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Minority Business Enterprise program preparing for second grant round – Winston-Salem Journal


The Minority Business Enterprise program, coordinated by Greater Winston-Salem Inc., is preparing for its second round of grant applications for Black- and Hispanic-owned local small businesses.

The grant program is managed by the Entrepreneurial Advisory Board, consisting of Black and Latino business leaders in Forsyth County. Greater Winston-Salem Inc. provides financial oversight and organizational structure.

Grants up to $25,000 are provided. The program announced in December its first round of grants that were a combined $229,000 for 21 recipients.

“Although the second round of the grant window is not finalized yet, it is expected to be opened in October,” chamber spokeswoman Ethanie Good said last week.

The $1.25 million fund was launched in October 2020 with designs to assist with business success, job retention and job creation for Black- and Latino-owned businesses during the COVID-19 pandemic.

To be eligible, a business must have Black or Hispanic owners and have a maximum of $1 million in annual gross sales. Businesses have to have been started on or before Jan. 1, 2020, and can range from having one to 25 employees.

The grants can be used for salaries, wages, lease payments, working capital or capital improvements.

Organizers said the program offers an equitable resource for Black- and Hispanic-owned businesses that may be more susceptible to the economic impact of the pandemic, and/or face more barriers to obtaining other sources of grants, loans and relief funding.

The first-round recipients are: A Step Above Cleaning Service LLC; All Services LLC; DM Designs and Fabrics; EMACK Consulting LLC; Embrace Inc.; First Class Bus Tours & Travel Services Inc.; Gifted Hands Salon Spa; Innovation Health Care Solutions Enterprise Inc.; Jazmine Tienda Mexicana Inc.; Long’s Cleaning Service; LRS Garage; Motto Athletics LLC; Occupational Testing Solutions; Sherman Logistic LLC; Sherman’s Drop In Inc.; Simply Soul LLC; Tate Consulting TC LLC; The Feelings Co.; The Sweet Truth Bakery and Catering; Total Enterprice Majorel LLC; and Winston-Salem Tees.

Greater Winston-Salem highlighted some of the grant recipients, such as The Feelings Co., run by Karen Cuthrell, which develops social-emotional learning tools for children.

“As school leaders continue to adapt, adjust, and survive COVID-19, this grant allows us to retain local individuals and companies as employees and contractors,” Cuthrell said in a statement. “The grant will also allow us to ramp up our marketing and sales” for 2021-22 school year.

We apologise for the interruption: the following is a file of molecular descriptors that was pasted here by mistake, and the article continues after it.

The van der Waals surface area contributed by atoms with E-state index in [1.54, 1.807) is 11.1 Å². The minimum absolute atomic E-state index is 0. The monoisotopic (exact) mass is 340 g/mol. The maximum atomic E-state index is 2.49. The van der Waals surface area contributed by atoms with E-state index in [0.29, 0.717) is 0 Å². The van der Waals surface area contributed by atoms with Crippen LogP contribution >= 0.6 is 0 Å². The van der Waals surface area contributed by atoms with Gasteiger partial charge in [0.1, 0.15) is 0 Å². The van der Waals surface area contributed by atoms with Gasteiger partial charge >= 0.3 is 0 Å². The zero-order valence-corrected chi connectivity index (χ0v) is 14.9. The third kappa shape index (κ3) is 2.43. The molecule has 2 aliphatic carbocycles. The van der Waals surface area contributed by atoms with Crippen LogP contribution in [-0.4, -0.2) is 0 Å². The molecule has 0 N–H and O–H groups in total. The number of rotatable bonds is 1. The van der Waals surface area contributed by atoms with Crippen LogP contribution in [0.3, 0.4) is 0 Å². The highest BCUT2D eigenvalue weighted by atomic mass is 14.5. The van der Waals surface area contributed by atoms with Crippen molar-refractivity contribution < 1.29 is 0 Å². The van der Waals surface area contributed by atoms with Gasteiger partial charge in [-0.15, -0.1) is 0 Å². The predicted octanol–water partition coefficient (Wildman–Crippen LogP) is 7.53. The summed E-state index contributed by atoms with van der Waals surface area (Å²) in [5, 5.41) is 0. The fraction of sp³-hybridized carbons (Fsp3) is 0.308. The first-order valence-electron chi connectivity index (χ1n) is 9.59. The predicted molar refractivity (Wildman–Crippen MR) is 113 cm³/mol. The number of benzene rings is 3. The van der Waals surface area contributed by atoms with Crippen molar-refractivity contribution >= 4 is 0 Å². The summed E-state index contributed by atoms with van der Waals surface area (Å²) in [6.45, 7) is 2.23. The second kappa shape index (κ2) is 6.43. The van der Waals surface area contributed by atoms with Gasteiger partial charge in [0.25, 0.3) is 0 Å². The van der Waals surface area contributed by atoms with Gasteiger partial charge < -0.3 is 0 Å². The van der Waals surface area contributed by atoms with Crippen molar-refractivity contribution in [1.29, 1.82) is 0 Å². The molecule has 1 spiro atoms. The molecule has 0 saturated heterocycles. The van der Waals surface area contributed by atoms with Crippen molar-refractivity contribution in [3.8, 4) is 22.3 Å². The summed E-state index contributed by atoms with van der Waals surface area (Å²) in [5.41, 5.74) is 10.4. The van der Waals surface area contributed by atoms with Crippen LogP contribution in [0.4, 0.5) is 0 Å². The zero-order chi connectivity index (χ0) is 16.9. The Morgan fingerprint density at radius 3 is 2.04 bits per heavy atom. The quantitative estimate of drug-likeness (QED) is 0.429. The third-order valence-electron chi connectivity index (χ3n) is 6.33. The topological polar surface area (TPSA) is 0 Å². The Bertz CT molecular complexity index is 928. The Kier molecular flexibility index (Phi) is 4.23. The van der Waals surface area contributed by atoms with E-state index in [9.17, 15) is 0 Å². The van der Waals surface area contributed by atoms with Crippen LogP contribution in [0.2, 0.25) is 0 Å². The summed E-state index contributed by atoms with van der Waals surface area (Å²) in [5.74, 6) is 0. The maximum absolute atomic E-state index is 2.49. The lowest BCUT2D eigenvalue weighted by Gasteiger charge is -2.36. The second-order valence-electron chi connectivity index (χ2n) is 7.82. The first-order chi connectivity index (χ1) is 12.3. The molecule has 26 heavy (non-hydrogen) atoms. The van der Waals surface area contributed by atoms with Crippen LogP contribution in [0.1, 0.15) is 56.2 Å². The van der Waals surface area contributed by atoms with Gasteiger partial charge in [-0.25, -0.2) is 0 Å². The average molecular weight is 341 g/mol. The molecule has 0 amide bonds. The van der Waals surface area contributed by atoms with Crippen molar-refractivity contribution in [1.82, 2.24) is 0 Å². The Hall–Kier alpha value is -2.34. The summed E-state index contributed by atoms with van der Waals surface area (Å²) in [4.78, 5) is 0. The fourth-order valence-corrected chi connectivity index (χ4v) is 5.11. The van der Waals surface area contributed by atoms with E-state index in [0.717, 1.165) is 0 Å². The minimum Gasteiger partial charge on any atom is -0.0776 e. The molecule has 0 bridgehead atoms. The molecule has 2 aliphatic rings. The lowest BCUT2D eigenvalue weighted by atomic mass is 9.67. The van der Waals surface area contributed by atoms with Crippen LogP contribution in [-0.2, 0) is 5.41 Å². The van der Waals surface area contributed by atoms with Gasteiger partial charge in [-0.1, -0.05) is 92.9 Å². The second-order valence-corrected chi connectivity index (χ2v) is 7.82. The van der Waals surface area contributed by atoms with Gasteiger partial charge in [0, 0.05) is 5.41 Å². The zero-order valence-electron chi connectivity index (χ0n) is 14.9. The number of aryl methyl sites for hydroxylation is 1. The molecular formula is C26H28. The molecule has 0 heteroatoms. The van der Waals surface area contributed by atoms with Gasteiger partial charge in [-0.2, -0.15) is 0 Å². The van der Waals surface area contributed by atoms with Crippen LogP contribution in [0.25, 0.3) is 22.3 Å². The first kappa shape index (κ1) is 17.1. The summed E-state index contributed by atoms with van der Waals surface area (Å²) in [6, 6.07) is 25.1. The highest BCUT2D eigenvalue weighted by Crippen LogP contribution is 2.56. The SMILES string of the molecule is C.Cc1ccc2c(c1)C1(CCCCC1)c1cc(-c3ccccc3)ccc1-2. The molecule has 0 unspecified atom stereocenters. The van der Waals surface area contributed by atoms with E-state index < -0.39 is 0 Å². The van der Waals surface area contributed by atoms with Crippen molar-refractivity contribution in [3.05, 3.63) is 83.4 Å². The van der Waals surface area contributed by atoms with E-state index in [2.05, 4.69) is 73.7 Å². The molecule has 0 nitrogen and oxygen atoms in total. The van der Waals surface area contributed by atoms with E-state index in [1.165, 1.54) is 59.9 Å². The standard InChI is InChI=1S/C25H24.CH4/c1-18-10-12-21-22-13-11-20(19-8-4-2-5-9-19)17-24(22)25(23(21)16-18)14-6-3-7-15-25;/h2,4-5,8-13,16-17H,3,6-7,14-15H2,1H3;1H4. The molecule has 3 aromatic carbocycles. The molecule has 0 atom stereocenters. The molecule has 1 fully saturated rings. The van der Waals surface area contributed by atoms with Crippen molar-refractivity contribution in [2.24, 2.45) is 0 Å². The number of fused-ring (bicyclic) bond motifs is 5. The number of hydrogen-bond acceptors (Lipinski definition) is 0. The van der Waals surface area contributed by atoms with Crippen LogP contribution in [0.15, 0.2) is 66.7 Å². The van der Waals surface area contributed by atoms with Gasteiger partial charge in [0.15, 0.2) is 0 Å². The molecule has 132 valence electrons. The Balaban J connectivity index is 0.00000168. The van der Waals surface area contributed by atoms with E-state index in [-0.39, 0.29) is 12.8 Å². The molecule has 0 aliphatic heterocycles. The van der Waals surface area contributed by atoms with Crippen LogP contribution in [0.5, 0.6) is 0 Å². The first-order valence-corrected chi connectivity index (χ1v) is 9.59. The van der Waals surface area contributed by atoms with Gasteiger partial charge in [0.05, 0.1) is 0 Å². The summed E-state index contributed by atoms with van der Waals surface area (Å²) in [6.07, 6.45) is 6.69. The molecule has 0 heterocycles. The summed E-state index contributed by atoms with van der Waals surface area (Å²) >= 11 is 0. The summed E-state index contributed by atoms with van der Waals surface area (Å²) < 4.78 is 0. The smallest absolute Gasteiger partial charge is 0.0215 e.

Martin Majorel owns Total Enterprice Majorel, which provides bookkeeping and tax and office management services for small businesses.

“We’ve seen good clients that have had to stretch payments because of the impact of the pandemic on their own companies,” Marjorel said in a statement.

“This grant will allow me to extend grace periods and retain clients, giving them more flexibility to operate,” says Majorel.

Current donors include: Allegacy Federal Credit Union; The Budd Group; Alan and Lisa Caldwell; Cook Medical; Duke Energy; Flow Automotive; Flow Lexus; Front Street Capital; Drew and Kelley Hancock; Javara; Modern Automotive; David Mounts; David Neill; Novant Health Inc.; the Prim Family Foundation; Reynolds American Inc.; Ben Sutton Jr.; the Truist Charitable Fund; Claire and Randall Tuttle; Wake Forest Baptist Health; Wake Forest University; Wells Fargo & Co.; Wells Fargo Foundation, John Whitaker; and Whitaker Park Development Authority.

In another initiative, the Winston-Salem Foundation is helping a Greensboro nonprofit lender expand its reach into Forsyth with a $100,000 investment into Piedmont Business Capital for loans to minority-owned businesses here.

The foundation said its investment is the first from its new Inclusive Economy Portfolio, a “mission-aligned” investment fund created to support “local businesses and organizations working for social change.”

Wilson Lester, executive director of Piedmont Business Capital, said his nonprofit lending agency can make loans that other financial institutions might not make.

“We are interested in deploying capital to businesses that have been marginalized by the local banks,” Lester said.

“We color outside the box on local lending. We accept some things that some financial institutions may not — organizations that may not have fit the traditional mold.”

Piedmont Business Capital was formerly called the Greensboro Community Development Fund, but Lester said the new name speaks to the wider footprint the nonprofit lender is trying to establish.

In Greensboro, Lester said, the nonprofit has a portfolio of more than 110 companies with $1.6 million in loans.